Bikie who ‘cried like baby’ in jail, cops record prison stint
CRYBABY Comanchero Robert Ale has been jailed for 18 years over a violent criminal enterprise involving attempted hits, drive-by shootings, drug trafficking and arson.
In what is believed to be one of the highest whacks on a patched outlaw motorcycle gang member in the state, Ale will have to serve at least 13 years and nine months before a chance of release.
Delivering the sentence today, County Court judge Paul Higham likened Ale, 36, from Lyndhurst, to a "predator" who groomed his underlings, friends and even his family to assist him in his organised crime gang.
In an earlier hearing, he said it was "truly chilling" how some did not even pause or ask questions before accepting "jobs" from Ale.
As head of the street gang The Last Kings, a brutal subgroup of the Comanchero, Ale ordered his underlings to commit assaults, arsons and aggravated burglaries.
In November 2016, he conspired to burn down Kittens nightclub in South Melbourne, sending henchman Omid Said, 30, into the property to torch it. The plan never unfolded.
And, in the same month, he called off a mission for underling Mustafa Baydar, 33, to storm a Doreen home and bash a man over a drug debt because of police presence at the targeted address.
"Just f----- cave him," Ale had originally ordered in a tapped phone call to Baydar.
Days later, he hatched a plan for Baydar to return to the property and spray it with bullets.
Ale again texted Baydar on his way to the job saying: "Be safe brother, enjoy the adrenaline rush! It doesn't last long lol."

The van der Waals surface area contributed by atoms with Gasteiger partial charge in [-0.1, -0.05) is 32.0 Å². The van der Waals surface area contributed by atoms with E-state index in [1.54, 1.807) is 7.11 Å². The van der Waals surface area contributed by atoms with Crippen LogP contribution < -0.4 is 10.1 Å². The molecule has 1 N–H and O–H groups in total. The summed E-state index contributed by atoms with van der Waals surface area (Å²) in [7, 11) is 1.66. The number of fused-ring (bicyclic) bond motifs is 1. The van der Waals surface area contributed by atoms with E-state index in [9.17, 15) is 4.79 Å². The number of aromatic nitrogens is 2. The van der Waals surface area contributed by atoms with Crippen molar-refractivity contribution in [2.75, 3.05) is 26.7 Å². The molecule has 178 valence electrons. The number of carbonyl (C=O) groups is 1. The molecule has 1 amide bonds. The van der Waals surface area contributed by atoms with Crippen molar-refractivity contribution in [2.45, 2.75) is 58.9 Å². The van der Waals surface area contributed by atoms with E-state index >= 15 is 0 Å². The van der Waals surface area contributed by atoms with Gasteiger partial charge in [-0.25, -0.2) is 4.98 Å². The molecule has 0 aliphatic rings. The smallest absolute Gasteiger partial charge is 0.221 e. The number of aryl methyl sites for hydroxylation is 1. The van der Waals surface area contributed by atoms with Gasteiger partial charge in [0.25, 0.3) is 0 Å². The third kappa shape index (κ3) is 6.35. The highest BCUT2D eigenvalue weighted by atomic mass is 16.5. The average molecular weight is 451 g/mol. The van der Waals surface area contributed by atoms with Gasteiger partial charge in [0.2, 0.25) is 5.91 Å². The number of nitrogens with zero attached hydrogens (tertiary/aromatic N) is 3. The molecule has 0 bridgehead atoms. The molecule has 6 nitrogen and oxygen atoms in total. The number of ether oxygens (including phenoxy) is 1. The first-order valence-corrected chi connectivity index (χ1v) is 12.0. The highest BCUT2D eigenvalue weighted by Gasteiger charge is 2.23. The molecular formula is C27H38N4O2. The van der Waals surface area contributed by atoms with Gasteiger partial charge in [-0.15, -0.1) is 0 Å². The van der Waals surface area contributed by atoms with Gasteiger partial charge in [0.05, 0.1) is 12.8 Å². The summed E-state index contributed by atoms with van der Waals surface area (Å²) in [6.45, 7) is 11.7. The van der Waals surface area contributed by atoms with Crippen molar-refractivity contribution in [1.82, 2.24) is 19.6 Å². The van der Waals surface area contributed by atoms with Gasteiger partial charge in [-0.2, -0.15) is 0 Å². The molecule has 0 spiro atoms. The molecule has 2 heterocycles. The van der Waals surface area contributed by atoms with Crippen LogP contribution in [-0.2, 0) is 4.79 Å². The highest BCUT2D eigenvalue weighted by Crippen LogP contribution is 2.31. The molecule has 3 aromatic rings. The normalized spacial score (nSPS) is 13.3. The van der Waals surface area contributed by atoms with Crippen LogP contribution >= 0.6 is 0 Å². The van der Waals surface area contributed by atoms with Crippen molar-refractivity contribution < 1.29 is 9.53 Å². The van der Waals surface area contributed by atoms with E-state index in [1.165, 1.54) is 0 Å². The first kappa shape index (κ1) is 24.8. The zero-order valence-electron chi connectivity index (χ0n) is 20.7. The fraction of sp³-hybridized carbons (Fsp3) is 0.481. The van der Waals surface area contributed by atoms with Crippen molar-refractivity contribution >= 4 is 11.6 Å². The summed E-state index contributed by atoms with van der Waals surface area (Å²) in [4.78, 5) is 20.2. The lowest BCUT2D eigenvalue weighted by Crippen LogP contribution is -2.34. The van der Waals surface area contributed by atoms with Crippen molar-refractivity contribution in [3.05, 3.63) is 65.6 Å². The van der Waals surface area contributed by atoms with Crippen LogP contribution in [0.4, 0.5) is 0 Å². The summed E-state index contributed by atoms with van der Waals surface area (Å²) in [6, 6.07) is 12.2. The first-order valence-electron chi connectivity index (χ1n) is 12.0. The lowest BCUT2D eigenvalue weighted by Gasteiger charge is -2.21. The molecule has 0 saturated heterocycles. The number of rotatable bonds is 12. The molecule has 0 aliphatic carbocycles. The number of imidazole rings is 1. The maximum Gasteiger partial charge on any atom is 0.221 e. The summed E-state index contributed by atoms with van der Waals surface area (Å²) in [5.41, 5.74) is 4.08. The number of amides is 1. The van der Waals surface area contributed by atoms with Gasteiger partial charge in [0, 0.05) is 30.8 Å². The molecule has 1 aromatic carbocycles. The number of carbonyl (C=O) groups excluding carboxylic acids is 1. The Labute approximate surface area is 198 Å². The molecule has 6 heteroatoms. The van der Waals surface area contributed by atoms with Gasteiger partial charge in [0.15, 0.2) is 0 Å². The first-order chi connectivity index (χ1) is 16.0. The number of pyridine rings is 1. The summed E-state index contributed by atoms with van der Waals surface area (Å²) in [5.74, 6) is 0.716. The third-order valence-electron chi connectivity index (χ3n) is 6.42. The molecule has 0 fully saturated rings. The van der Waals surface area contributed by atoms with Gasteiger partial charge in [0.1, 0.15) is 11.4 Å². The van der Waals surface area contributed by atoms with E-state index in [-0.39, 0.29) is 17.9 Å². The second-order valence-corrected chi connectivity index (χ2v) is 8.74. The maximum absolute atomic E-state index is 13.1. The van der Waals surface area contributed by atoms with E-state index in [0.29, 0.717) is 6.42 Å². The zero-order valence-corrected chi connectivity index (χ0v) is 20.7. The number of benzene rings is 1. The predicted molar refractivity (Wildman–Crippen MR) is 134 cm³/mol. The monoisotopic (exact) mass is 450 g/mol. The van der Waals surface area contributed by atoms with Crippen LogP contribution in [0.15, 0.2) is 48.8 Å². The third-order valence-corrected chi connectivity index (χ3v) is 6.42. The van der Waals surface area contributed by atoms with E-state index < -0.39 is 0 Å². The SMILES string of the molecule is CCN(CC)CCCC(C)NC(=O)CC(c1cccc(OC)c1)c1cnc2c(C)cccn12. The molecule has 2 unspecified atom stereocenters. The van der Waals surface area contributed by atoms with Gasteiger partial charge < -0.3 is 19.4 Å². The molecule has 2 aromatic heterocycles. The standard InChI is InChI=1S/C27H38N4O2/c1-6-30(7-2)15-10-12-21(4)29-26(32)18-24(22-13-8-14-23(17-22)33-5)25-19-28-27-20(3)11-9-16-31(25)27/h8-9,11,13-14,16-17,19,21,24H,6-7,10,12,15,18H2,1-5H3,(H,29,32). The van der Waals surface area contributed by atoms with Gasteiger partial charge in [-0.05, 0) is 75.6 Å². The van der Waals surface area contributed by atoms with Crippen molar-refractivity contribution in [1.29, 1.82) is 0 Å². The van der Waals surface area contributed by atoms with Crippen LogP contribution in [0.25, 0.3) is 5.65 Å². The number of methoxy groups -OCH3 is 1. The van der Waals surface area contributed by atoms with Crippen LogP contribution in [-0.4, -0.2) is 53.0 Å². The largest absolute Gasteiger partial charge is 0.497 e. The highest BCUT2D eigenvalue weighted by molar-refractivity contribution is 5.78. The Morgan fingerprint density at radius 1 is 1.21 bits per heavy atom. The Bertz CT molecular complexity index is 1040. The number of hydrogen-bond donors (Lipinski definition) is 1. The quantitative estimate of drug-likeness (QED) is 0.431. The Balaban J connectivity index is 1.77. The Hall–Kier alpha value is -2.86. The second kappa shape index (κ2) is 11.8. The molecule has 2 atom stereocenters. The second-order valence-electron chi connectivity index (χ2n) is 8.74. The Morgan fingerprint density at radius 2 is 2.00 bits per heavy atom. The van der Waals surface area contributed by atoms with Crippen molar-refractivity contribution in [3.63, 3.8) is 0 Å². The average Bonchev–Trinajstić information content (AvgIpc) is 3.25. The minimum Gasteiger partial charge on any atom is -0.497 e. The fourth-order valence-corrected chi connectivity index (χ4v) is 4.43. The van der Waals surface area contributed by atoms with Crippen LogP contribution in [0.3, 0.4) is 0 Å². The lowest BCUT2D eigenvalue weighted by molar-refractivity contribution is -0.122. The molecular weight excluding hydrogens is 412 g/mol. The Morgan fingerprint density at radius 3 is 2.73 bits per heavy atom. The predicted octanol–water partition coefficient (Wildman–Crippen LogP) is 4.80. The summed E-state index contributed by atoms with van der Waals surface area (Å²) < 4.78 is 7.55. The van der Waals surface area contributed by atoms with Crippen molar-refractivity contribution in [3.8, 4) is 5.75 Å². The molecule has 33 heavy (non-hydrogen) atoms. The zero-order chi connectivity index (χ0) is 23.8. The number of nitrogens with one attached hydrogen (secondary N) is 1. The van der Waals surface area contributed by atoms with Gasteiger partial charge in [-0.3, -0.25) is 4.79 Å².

Baydar replied: "I'm excited bro can't wait. S---'s gonna get real."
Ale also got clean skin friends to do drug runs for him as part of his major cross-borders drug syndicate in hope of avoiding police detection.
From October 2016 to March 2017, under the watchful eye of bikie-busting Echo Taskforce detectives, he trafficked 5.5kg of methylamphetamine, collecting $1.2 million cash, as well as hundreds of thousands of dollars for cocaine, amphetamine, ecstasy, and cannabis.
Drug trafficking was an "evil trade", Judge Higham said, with illicit substances "tearing out the heart of the community".
"You did believe you were above the law," he told Ale.
Addressing him as he sat quietly in the dock in a suit, Judge Higham said Ale had promoted a form of masculine brotherhood so as to bind men to him, describing Baydar as having "fallen under your spell".
"You were a kind of predator, seeking out vulnerable man," Judge Higham said.
The court heard The Last Kings was set up to do "the dirty work" of the Comanchero so it didn't fall back on the outlaw motorcycle gang, dubbed by police as one of the most dangerous.
The Herald Sun revealed in December how Echo Taskforce detectives foiled Ale's bad boy ways, seeing him locked up and thousands of drugs taken off the streets, with elaborate surveillance and sting operations.
Ale has been dubbed a crybaby since his lawyer, in a bail application in the Melbourne Magistrates' Court in 2017, said the bikie had been struggling in custody and when visited by another lawyer, "he broke down and cried like a baby".
He was released on bail, but became the target of a shooting, miraculously surviving being shot nine times, including in the head, as he sat getting a tattoo at Nitro Ink parlour in Melbourne's southeast.
Police are yet to arrest anyone over the assassination attempt.
Ale pleaded guilty to 18 charges including conspiracy to commit arson, conspiracy to recklessly cause injury and trafficking in a large commercial quantity of methylamphetamine.
He is the last to be sentenced of the 19 busted by police over the crime gang.
Said, considered second in charge of The Last Kings, was jailed for 14 years, with non-parole period of 10 years. Baydar was placed on a three-year Community Corrections Order.